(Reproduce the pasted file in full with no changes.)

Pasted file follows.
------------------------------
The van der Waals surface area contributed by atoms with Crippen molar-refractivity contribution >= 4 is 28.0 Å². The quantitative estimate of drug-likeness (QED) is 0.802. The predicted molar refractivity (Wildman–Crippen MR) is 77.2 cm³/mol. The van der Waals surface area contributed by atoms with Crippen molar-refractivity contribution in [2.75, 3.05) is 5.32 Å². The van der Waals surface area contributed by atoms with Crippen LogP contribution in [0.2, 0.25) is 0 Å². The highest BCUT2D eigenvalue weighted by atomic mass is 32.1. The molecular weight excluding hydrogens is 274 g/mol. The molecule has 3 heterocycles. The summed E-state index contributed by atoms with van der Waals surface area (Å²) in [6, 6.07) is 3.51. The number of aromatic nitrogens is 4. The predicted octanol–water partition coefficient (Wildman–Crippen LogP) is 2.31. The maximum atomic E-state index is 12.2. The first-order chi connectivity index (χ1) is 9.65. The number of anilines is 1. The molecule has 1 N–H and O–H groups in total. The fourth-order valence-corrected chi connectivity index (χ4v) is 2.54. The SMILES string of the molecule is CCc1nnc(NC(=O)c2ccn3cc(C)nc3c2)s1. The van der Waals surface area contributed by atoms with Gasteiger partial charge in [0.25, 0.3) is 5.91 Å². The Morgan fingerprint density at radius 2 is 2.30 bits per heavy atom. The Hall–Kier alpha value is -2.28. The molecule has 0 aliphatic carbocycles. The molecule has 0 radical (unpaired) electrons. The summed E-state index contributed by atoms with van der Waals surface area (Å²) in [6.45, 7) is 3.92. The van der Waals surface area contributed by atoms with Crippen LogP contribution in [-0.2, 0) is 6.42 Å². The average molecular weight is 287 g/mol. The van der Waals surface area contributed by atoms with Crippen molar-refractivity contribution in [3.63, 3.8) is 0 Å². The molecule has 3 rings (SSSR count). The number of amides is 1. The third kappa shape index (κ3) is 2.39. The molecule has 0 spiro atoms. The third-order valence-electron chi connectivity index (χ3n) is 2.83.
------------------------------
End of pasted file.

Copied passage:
The van der Waals surface area contributed by atoms with Crippen molar-refractivity contribution >= 4 is 28.0 Å². The quantitative estimate of drug-likeness (QED) is 0.802. The predicted molar refractivity (Wildman–Crippen MR) is 77.2 cm³/mol. The van der Waals surface area contributed by atoms with Crippen molar-refractivity contribution in [2.75, 3.05) is 5.32 Å². The van der Waals surface area contributed by atoms with Crippen LogP contribution in [0.2, 0.25) is 0 Å². The highest BCUT2D eigenvalue weighted by atomic mass is 32.1. The molecular weight excluding hydrogens is 274 g/mol. The molecule has 3 heterocycles. The summed E-state index contributed by atoms with van der Waals surface area (Å²) in [6, 6.07) is 3.51. The number of aromatic nitrogens is 4. The predicted octanol–water partition coefficient (Wildman–Crippen LogP) is 2.31. The maximum atomic E-state index is 12.2. The first-order chi connectivity index (χ1) is 9.65. The number of anilines is 1. The molecule has 1 N–H and O–H groups in total. The fourth-order valence-corrected chi connectivity index (χ4v) is 2.54. The SMILES string of the molecule is CCc1nnc(NC(=O)c2ccn3cc(C)nc3c2)s1. The van der Waals surface area contributed by atoms with Gasteiger partial charge in [0.25, 0.3) is 5.91 Å². The Morgan fingerprint density at radius 2 is 2.30 bits per heavy atom. The Hall–Kier alpha value is -2.28. The molecule has 0 aliphatic carbocycles. The molecule has 0 radical (unpaired) electrons. The summed E-state index contributed by atoms with van der Waals surface area (Å²) in [6.45, 7) is 3.92. The van der Waals surface area contributed by atoms with Crippen LogP contribution in [-0.2, 0) is 6.42 Å². The average molecular weight is 287 g/mol. The van der Waals surface area contributed by atoms with Crippen molar-refractivity contribution in [3.63, 3.8) is 0 Å². The molecule has 3 rings (SSSR count). The number of amides is 1. The third kappa shape index (κ3) is 2.39. The molecule has 0 spiro atoms. The third-order valence-electron chi connectivity index (χ3n) is 2.83.